Gender Pay Gap: between Preston, Chorley and South Ribble only one bucks the national trend
and live on Freeview channel 276
Office for National Statistics figures show women in Lancashire were earning an average of £14.35 per hour as of April, while men were paid £16.12 – a gap of 11%.
In Lancashire men’s wages saw an annual growth of 5.9%, while women earned 5.2% more than they did a year ago.
The gender pay gap in Lancashire is higher than the national average which stood at 8.2% this year, with male workers making £18.14 per hour and female workers earning £16.65. In the North West the gender pay gap stood at 7.8%.
Women’s rights charity the Fawcett Society has estimated based on average earnings across the country, women will effectively work for free from November 22 until the end of the year.
All figures are based on full-time workers’ median wages and exclude overtime pay.
Office for National Statistics figures show women in Preston were earning an average of £14.32 per hour as of April, while men were paid £15.32 – a gender pay gap of 6.5%.
In Preston men’s wages saw a slight annual decrease of 1.3%, while women earned 0.8% less than they did a year ago.
The pay gap in South Ribble is worse than it is in Preston standing at 8.1% with South Ribble women earning an average of £15.18 per hour as of April, while men were paid £16.51.
In South Ribble, men’s wages saw an annual growth of 8.8%, while women had almost no increase to their earnings than they did a year ago.
However in Chorley, women earn more than men, despite a widening of the gender pay gap in Great Britain.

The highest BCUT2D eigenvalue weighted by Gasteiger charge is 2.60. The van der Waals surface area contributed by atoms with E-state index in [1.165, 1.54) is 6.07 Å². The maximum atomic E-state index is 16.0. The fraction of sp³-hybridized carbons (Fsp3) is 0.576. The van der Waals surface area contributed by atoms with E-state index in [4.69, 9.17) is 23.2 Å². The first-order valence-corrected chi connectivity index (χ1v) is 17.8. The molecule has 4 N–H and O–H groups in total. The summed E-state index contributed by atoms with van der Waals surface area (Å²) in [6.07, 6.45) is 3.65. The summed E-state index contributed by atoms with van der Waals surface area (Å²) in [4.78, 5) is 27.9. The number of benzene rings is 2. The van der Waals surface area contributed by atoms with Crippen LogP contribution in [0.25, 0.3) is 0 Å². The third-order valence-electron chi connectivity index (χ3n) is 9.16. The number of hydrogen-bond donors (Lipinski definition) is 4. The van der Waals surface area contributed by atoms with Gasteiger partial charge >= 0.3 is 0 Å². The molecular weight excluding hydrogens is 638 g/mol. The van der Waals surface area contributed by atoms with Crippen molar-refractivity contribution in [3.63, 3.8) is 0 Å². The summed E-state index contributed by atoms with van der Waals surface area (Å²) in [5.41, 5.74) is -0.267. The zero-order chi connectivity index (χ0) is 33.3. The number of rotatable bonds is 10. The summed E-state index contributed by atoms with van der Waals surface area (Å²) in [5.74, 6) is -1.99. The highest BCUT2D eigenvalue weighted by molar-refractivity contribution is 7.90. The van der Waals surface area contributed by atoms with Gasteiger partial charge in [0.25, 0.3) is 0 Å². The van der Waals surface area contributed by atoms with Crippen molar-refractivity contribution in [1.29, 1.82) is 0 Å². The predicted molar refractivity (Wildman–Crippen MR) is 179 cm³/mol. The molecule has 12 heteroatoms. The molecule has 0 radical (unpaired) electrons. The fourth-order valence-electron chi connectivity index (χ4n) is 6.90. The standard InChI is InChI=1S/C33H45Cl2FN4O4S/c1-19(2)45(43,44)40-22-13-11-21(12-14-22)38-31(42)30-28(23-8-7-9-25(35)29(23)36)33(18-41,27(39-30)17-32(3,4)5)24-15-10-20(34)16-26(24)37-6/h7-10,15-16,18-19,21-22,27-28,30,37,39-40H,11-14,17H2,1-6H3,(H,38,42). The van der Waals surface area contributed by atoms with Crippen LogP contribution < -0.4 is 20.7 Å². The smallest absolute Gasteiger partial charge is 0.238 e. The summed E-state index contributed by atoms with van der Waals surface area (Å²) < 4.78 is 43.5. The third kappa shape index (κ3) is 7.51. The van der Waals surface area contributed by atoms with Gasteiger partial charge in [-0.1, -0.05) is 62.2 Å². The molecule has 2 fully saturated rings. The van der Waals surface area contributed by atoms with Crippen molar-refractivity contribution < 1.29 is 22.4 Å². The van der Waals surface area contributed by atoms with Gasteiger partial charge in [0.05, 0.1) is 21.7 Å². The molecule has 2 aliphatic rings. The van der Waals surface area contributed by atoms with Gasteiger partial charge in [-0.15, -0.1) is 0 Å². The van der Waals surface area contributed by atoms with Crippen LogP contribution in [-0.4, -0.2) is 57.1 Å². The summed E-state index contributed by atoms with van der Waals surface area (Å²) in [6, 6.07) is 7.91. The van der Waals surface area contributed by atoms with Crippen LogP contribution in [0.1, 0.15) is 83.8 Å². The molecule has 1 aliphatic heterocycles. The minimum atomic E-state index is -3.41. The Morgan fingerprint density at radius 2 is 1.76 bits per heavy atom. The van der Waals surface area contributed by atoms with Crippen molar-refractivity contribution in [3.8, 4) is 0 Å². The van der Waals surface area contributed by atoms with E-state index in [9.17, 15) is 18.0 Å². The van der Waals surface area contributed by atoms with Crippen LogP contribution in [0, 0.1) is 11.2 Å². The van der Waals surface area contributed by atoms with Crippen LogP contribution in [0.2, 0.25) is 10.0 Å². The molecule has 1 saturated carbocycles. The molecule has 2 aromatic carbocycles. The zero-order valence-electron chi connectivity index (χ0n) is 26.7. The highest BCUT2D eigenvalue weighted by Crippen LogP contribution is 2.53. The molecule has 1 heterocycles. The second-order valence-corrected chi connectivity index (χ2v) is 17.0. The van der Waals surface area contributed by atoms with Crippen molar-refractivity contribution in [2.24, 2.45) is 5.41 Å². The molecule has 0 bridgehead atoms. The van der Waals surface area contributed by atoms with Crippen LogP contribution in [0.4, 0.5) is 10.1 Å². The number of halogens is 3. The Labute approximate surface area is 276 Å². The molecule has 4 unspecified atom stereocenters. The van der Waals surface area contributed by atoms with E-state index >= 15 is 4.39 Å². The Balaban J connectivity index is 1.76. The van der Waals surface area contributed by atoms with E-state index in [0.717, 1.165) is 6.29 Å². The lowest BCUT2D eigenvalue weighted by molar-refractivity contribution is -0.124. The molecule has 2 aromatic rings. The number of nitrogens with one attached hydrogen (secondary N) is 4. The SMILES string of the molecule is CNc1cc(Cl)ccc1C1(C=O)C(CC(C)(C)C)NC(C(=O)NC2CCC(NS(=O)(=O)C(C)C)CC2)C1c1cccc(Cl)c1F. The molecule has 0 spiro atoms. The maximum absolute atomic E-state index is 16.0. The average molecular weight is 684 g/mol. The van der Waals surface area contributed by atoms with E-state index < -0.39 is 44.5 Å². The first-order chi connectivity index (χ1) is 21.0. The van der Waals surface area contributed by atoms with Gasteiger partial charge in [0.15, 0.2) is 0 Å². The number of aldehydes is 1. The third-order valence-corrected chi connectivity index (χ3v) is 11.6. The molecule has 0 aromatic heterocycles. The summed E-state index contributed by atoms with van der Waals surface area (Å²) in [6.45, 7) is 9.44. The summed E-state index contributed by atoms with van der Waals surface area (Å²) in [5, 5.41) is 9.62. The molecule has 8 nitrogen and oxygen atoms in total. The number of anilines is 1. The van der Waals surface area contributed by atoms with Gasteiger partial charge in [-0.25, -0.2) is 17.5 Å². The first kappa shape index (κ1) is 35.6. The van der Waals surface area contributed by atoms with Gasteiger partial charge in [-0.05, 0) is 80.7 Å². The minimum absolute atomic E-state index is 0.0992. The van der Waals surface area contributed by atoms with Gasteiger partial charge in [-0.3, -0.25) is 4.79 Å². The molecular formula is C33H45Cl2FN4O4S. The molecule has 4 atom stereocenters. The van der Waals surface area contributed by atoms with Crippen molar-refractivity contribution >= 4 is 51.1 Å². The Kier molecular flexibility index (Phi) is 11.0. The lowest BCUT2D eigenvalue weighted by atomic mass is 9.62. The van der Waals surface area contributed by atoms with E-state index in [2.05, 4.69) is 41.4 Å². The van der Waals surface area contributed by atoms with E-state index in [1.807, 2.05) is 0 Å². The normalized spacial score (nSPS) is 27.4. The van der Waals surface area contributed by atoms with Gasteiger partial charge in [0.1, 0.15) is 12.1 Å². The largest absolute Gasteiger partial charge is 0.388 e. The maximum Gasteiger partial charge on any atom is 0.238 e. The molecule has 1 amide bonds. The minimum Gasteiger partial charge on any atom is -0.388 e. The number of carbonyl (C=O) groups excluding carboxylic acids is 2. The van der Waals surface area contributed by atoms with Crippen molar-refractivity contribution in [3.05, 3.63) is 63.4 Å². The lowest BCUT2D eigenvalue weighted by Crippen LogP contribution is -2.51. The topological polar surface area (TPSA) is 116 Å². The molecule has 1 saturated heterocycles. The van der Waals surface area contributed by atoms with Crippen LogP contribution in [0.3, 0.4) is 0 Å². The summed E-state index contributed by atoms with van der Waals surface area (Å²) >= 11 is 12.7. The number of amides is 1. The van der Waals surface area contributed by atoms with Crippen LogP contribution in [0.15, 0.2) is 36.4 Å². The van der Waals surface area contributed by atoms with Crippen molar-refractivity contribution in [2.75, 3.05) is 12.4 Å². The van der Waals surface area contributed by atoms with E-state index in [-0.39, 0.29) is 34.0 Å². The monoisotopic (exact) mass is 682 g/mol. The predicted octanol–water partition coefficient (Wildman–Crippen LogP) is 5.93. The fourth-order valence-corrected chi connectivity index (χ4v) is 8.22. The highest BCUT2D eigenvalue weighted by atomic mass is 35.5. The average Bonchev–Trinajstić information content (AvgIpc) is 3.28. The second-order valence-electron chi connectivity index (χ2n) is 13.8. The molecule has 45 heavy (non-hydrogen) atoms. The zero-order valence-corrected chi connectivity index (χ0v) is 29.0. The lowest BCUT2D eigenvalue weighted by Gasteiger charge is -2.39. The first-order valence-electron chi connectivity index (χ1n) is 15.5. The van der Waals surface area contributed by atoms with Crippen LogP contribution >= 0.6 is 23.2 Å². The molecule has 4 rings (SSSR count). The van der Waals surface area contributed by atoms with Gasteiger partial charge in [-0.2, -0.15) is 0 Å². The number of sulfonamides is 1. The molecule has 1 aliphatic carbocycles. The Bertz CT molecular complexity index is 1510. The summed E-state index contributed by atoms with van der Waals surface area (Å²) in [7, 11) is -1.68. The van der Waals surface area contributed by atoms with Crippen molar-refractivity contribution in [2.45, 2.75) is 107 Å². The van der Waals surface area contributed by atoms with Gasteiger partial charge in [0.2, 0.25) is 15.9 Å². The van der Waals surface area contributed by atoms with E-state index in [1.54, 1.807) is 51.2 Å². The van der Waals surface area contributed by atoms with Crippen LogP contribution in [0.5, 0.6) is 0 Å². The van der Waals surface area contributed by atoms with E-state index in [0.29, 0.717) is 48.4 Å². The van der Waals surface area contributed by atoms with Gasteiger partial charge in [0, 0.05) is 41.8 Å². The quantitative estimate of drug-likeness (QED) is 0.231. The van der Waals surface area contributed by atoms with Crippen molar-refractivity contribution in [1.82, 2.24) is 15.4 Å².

Figures released by the Office for National Statistics show that women in Chorley were earning an average of £15.81 per hour as of April – 3.5% more than men, who were paid £15.28.
The figures also revealed women in Chorley earned more than men last year, when the pay gap also stood at 14% in their favour.
Overall in the past year, Chorley men’s wages saw an annual growth of 21.2%, while women earned 10% more than they did a year ago, reducing the gap.
What is Equal Pay Day?
Equal Pay Day will be marked on November 22 this year, after which “women start working for free until the end of the year,” Jemima Olchawski, chief executive at the Fawcett Society said.
She added: “This is just 48 hours later than last year and represents a glacial shift in the gender pay gap of just 0.2 percentage points.
“There are so many policy interventions that could turn the dial but the simplest of them all is making flexible work the default.
“A lack of genuinely flexible, quality work traps women in roles below their capabilities and encourages the notion that flexible work is a privilege, not an essential part of a modern economy. This is a big reason we have a persistent gender pay gap which harms women and our economy.”
What does an expert in Lancashire say?
Rebecca Florisson, principal analyst at the Work Foundation at Lancaster University, said: “Although the gender pay gap has narrowed over time, it remains substantial. We know that women are nearly twice as likely as men to be in insecure and low-paid work, and the picture is even worse for mothers.
She added: “We must ensure fewer women feel the need to trade job security against flexibility. That means boosting the provision of affordable care and childcare options, and embedding flexibility across a much greater proportion of secure and well paid jobs.”
What does the government say?
A spokesperson for the Government’s Equality Hub said: “The gender pay gap has been trending downwards since 1997, and the Government continues to take significant action to ensure women can reach their full potential at work.
“We are starting a childcare revolution with an increase to 30 hours free childcare from 9 months to school age, £100 million in capital funding to help nurseries expand, and £289 million for the wraparound care across the country.
“Millions of employees will be able to request flexible working from day one, and our STEM returners programme is getting carers back into the workplace.”